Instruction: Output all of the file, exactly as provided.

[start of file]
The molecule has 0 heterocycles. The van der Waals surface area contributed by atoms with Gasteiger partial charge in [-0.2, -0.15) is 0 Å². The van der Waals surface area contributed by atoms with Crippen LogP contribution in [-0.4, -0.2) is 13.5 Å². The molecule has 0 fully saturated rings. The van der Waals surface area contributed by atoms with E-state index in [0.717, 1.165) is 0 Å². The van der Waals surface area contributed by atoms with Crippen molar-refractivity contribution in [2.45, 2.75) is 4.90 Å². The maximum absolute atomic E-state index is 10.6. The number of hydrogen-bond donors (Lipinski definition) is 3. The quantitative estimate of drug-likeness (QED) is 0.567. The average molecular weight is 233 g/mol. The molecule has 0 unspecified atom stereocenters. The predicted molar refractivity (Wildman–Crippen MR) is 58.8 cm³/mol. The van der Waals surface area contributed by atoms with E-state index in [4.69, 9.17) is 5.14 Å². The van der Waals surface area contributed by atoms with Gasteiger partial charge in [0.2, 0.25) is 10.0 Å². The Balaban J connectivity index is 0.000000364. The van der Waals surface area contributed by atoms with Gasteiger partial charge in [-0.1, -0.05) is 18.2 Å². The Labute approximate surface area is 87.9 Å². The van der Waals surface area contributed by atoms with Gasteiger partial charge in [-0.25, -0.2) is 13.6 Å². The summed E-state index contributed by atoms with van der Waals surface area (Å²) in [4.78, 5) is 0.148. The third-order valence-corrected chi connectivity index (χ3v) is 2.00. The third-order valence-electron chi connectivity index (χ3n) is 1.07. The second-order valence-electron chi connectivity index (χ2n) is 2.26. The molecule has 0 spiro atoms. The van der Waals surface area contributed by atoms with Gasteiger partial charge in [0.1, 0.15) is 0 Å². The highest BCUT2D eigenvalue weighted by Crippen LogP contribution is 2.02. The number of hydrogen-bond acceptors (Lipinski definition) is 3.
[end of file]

The molecule has 0 heterocycles. The van der Waals surface area contributed by atoms with Gasteiger partial charge in [-0.2, -0.15) is 0 Å². The van der Waals surface area contributed by atoms with Crippen LogP contribution in [-0.4, -0.2) is 13.5 Å². The molecule has 0 fully saturated rings. The van der Waals surface area contributed by atoms with E-state index in [0.717, 1.165) is 0 Å². The van der Waals surface area contributed by atoms with Crippen molar-refractivity contribution in [2.45, 2.75) is 4.90 Å². The maximum absolute atomic E-state index is 10.6. The number of hydrogen-bond donors (Lipinski definition) is 3. The quantitative estimate of drug-likeness (QED) is 0.567. The average molecular weight is 233 g/mol. The molecule has 0 unspecified atom stereocenters. The predicted molar refractivity (Wildman–Crippen MR) is 58.8 cm³/mol. The van der Waals surface area contributed by atoms with E-state index in [4.69, 9.17) is 5.14 Å². The van der Waals surface area contributed by atoms with Gasteiger partial charge in [0.2, 0.25) is 10.0 Å². The Balaban J connectivity index is 0.000000364. The van der Waals surface area contributed by atoms with Gasteiger partial charge in [-0.1, -0.05) is 18.2 Å². The Labute approximate surface area is 87.9 Å². The van der Waals surface area contributed by atoms with Gasteiger partial charge in [-0.25, -0.2) is 13.6 Å². The summed E-state index contributed by atoms with van der Waals surface area (Å²) in [4.78, 5) is 0.148. The third-order valence-corrected chi connectivity index (χ3v) is 2.00. The third-order valence-electron chi connectivity index (χ3n) is 1.07. The second-order valence-electron chi connectivity index (χ2n) is 2.26. The molecule has 0 spiro atoms. The van der Waals surface area contributed by atoms with Gasteiger partial charge in [0.1, 0.15) is 0 Å². The highest BCUT2D eigenvalue weighted by Crippen LogP contribution is 2.02. The number of hydrogen-bond acceptors (Lipinski definition) is 3.